I was asked about this a couple of times over the last few days so I figured it might be an interesting topic. This is described in our book as well in the Datastore Cluster chapter but I decided to rewrite it and add some of it into a table to make it easier to digest. Lets start of with the table and explain why/where/what… Keep in mind that this is my opinion and not necessarily the best practice or recommendation of your storage vendor. When you implement Storage DRS make sure to validate this against their recommendations. I have marked the area where I feel caution needs to be taken with (*).
|Thin Provisioning||Manual||Yes (*)||Yes|
Yes you are reading that correctly, Storage DRS enabled with all of them and even with I/O metric enabled except for auto-tiering. Now although I said “Manual” for all of them I even believe that in some of these cases Fully Automated mode would be perfectly fine. Now as it will of course depend on the environment I would suggest to start out in Manual mode if any of these 4 storage capabilities are used to see what the impact is after applying a recommendation.
First of all “Manual Mode”… What is it? Manual Mode basically means that Storage DRS will make recommendations when the configured thresholds for latency or space utilization has been exceeded. It also will provide recommendations for placement during the provisioning process of a virtual machine or a virtual disk. In other words, when setting Storage DRS to manual you will still benefit from it as it will monitor your environment for you and based on that recommend where to place or migrate virtual disks to.
In the case of Thin Provisioning I would like to expand. I would recommend before migrating virtual machines that the “dead space” that will be left behind on the source datastore after the migration can be reclaimed by the use of the unmap primitive as part of VAAI.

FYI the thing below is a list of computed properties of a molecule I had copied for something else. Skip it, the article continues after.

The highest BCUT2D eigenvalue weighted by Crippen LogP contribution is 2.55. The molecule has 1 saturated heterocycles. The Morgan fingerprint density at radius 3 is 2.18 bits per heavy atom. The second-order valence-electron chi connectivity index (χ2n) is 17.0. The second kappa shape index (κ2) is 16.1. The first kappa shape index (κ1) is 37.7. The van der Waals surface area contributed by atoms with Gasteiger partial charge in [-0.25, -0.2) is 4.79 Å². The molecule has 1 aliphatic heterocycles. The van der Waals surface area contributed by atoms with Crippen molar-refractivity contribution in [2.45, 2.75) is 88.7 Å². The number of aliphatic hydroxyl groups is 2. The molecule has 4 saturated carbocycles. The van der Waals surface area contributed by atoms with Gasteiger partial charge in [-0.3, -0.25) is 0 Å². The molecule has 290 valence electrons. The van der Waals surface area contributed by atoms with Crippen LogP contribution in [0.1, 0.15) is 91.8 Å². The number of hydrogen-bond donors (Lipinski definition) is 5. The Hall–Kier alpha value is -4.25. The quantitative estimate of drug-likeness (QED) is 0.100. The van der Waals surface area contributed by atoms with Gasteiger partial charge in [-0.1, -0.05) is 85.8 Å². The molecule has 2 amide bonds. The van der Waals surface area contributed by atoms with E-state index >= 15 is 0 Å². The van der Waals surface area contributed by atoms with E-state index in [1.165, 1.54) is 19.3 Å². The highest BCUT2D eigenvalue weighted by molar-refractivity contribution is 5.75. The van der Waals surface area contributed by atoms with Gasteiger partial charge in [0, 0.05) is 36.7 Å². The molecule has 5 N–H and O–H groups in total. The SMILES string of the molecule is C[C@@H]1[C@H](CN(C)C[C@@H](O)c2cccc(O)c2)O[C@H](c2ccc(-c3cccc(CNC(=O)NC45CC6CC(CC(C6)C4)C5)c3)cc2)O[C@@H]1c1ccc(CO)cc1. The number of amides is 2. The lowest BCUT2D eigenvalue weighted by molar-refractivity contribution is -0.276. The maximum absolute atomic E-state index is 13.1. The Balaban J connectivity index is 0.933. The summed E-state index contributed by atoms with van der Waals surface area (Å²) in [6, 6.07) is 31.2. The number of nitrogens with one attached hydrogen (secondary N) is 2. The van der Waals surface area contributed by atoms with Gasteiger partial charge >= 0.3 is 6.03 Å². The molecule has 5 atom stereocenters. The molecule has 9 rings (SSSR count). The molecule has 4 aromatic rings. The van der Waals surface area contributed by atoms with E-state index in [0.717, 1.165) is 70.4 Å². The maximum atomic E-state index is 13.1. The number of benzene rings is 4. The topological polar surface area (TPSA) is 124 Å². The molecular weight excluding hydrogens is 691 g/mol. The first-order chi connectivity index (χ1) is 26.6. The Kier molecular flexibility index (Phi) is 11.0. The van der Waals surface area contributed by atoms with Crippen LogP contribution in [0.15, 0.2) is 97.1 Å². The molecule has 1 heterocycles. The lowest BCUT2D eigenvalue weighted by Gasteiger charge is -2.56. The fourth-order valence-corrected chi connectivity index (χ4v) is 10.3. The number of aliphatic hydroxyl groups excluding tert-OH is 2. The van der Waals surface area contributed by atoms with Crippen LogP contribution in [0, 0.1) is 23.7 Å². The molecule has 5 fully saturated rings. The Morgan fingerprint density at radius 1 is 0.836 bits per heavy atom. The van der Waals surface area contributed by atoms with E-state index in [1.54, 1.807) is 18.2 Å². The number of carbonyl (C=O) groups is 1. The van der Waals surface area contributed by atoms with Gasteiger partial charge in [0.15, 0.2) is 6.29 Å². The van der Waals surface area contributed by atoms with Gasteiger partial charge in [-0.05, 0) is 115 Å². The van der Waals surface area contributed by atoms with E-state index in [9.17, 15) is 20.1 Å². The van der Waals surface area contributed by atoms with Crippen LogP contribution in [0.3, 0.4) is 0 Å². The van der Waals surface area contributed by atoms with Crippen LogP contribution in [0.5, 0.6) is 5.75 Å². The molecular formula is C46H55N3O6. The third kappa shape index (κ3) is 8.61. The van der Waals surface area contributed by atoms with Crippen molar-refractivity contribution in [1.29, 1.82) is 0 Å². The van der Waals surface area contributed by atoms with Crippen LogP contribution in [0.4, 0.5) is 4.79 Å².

Deduplication is a difficult one. The question is, will the “deduplication” process be as efficient after the migration as it was before the migration. Will it be able to deduplicate the same amount of data? There is always a chance that this is not the case… But than again, do you really care all that much about it when you are running out of disk space on your datastore or are exceeding your latency threshold? Those are very valid reasons to move a virtual disk as both can lead to degradation of service.
In an environment where replication is used care should be taken when balancing recommendations are applied. The reason for this being that the full virtual disk that is migrated will need to be replicated after the migration. This temporarily leads to an “unprotected state” and as such it is recommended to only migrate virtual disks which are protected during scheduled maintenance windows.
Auto-tiering arrays have been a hot debate lately. Not many seem to agree with my stance but up til today no one has managed to give me a great argument or explain to me exactly why I would not want to enable Storage DRS on auto-tiering solutions. Yes I fully understand that when I move a virtual machine from datastore A to datastore B the virtual machine will more than likely end up on relatively slow storage and the auto-tiering solution will need to optimize the placement again. However when you are running out of diskspace what would you prefer, down time or a temporary slow down? In the case of “I/O” balancing this is different and in a follow up post I will explain why this is not supported.
** This article is based on vSphere 5.0 information **